The Rolex 24 at Daytona is a race that I’m fairly certain is high on every driver’s bucket list of “to do’s” or more specifically, in their “to win” column.
It’s the crown jewel on the Michelin Endurance Cup’s four-race schedule, which also counts toward the overall IMSA WeatherTech SportsCar Championship standings as well. Prototypes and GT cars aplenty subscribe, with world renown talent in each and every car.
I show up to this event humbled by a few things:
1. How many excellent drivers are competitors on the grid, think 60 cars x 4 drivers.
2. All the work in getting the opportunity to compete, and yet 60 other cars amd 240 other drivers have achieved the same starting block.
3. The facility. Boy you sure feel the history the minute you drive through the tunnel into the oval
The 60th anniversary of the Rolex 24 was set to be the inaugural Daytona 24 for my program, Carbahn with Peregrine Racing.
It’s a newer team that began racing in GS in 2018, won a championship in 2019, and moved up into GTD in 2021.
But in ’21 we didn’t do the endurance events, just the selection of sprint rounds the WeatherTech Championship has to offer.
This may seem like an easy upgrade, but there are many layers to the Daytona onion.
Basically, you need to do everything perfectly. Because if you don’t, someone from the 60-car field will. Albeit our class (GTD) was the largest of the five with 22 entries, but you get the idea.
The engineers have to create a fast, but forgiving car that works in all conditions, heat, cold, daylight, nighttime, rain, dry, new tires, one-hour old tires, AND be acceptable by four different drivers with four different styles and four different “feel”s from the seat of our pants.
The crew must nail every stop, tire change (24 of them), every lug nut, tank of fuel, the one brake change mid-race, windscreen tearoffs, set up work, etc.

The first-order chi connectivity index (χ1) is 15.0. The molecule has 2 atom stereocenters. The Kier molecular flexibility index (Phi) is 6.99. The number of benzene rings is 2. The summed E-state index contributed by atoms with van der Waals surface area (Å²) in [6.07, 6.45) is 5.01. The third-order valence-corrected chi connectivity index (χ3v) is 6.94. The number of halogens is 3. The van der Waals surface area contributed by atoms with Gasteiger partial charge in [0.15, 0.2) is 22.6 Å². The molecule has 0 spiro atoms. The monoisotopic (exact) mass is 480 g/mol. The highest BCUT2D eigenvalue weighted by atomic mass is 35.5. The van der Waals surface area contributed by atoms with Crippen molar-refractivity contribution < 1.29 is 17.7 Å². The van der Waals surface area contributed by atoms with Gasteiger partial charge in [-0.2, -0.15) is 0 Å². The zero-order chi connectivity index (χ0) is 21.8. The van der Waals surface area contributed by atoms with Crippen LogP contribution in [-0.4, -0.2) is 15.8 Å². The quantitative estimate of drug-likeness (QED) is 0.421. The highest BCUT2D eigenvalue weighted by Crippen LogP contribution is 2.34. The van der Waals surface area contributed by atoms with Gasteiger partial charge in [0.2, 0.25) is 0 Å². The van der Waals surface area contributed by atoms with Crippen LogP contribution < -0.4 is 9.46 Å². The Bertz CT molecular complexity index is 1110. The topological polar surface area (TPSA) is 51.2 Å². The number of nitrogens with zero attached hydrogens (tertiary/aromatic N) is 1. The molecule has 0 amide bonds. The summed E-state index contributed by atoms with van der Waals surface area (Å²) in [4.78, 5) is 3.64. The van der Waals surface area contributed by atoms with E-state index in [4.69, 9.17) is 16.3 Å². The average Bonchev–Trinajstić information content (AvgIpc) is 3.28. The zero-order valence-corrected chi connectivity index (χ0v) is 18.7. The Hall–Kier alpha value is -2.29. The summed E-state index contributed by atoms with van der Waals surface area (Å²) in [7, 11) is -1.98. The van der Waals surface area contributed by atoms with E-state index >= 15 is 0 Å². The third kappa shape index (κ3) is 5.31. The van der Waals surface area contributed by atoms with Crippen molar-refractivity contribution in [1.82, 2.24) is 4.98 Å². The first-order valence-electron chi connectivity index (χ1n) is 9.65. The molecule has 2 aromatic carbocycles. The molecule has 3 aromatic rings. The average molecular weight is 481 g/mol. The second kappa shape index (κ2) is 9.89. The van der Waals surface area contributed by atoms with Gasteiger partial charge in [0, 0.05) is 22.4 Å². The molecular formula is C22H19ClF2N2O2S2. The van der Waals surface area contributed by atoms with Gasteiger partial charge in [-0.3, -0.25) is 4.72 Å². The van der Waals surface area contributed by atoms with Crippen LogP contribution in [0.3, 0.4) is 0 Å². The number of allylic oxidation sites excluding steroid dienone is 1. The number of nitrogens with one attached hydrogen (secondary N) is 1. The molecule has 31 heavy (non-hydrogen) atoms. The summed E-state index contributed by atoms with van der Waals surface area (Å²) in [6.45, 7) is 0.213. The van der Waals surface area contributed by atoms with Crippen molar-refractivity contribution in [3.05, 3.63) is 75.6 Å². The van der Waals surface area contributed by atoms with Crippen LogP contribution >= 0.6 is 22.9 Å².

The drivers need to hit their marks, in the pit stall and on track, every corner, brake zone, turn in, apex and most importantly (at Daytona) throttle application or corner exit.
And even with all that, you have to have luck.
The last bit here, luck, is what we were missing in our No. 39 Carbahn with Peregrine Racing Lamborghini Huracan GT3 Evo.
Even with short practice time, using Practice 1 as our first shakedown of the car ever, we created a decent, pretty fast and reliable racecar.
It wasn’t perfect in it’s dance around the 3.4 mile-circuit, and I think everyone involved knows we can find more speed, we just needed more time.
But we created a car that was within half-a-second or so of the race-winning Porsche, even being a bit down on straight-line speed from the Porsche, AMG, Aston and McLarens.
Our Luck or lack there of, started showing up in the first few hours, where two consecutive pitstops were foiled by a yellow on the exact lap we were coming in, forcing us to dodge the closed pit and take emergency service of five seconds of fuel, along with a drive-through penalty after that.
Next, Sandy Mitchell was hit while trying to avoid the Turn 6, Hour 4 ‘yard sale’ that destroyed a few cars, puncturing our left rear and destroying the tail light and fender liner in the process.
A quick pit to change the tire and rip the fender liner out was all it took, but not a great thing with 21 hours still to go.
Then during my double at night, we had worked ourselves back up the order from the previous incident and I was P2, heading into a restart.
I timed the acceleration well, got a run and sailed past a car while pressuring the leader into Turn 1. The two factory Corvettes were ahead in line, so we had 4-5 rows of cars 2×2 rolling into and out of Turn 1 side by side.
As we accelerated toward the International Horseshoe (Turn 3), the No. 3 Vette dropped a wheel, hit and spun an LMP3 car to his right into the middle of the track at a 90-degree angle.
We all slowed and tried to avoid with a wall on our left and grass on our right. I had minor contact to the back of the No. 4 Vette, who parked it as this unfolded 20 yards in front of him, which would’ve been insignificant however it pin-holed our radiator, causing me to have to stop about 15 minutes later due to rising engine temps.
After 18 laps, the crew had the No. 39 Lamborghini back out, and not long after Corey Lewis was working back up through the field on a restart when the No. 21 Ferrari mis-judged the braking into the Bus Stop and used our Lamborghini as a brake, spinning us and bending both the right side suspension and knocking the alignment out.
Finally, as temps were above optimal for the remainder of the running, we opted to retire and limit the damage our strong little Bull has incurred.
This wasn’t the D24 we all were training, imagining and manifesting, yet this was the hand we were dealt, a bitter smack in the face.
Yet we all know the speed was there, and the performance from everyone in the team was on point, so though this wasn’t our year, our time will come!